draw on

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draw on (third-person singular simple present draws on, present participle drawing on, simple past drew on, past participle drawn on)

  1. (literally) To sketch or mark with pencil, crayon, etc., on a given surface.
  2. (also draw upon) To appeal to, make a demand of, rely on; to utilize or make use of, as a source.
    Without the proper resources, the young manager drew on his imagination to solve the crisis.
    The reporter drew heavily on interviews with former members of the secretive group.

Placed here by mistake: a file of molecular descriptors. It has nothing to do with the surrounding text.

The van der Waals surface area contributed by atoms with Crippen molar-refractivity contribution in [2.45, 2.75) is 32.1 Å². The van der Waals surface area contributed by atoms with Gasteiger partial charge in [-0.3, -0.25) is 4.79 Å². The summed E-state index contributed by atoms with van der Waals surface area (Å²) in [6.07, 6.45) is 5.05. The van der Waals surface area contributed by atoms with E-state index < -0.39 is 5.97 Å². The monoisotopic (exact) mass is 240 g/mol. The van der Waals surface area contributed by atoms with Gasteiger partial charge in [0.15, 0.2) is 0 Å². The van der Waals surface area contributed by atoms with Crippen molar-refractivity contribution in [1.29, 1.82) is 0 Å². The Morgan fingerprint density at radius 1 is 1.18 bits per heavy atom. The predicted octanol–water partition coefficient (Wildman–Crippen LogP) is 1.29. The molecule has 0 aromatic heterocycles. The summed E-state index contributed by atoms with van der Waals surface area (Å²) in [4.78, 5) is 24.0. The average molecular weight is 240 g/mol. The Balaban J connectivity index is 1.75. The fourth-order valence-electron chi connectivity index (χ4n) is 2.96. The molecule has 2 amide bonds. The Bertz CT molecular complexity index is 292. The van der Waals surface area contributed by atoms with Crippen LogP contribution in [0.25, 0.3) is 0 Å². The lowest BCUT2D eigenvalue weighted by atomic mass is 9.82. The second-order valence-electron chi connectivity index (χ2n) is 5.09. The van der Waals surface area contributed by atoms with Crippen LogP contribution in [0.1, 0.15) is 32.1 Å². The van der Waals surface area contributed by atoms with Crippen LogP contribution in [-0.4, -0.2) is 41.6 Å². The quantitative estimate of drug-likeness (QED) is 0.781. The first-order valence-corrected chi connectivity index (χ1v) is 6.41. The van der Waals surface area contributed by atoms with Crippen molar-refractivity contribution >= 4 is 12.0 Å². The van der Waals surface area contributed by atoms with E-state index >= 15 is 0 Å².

• 2011 January 29, Ian Hughes, “Southampton 1 - 2 Man Utd”, in BBC[1]:
      Manchester United needed to draw on all their resources as they came from behind to beat Southampton and progress to the last 16 of the FA Cup.
  3. To advance, continue; to move or pass slowly or continuously, as under a pulling force.
    As the day draws on, the oxen will begin to show fatigue.
  4. To approach, come nearer, as evening.
    Evening is drawing on; we'd better call it a day.
    In his bones, he sensed winter was drawing on sooner than usual.
  5. (transitive) To put on (a garment)


See also[edit]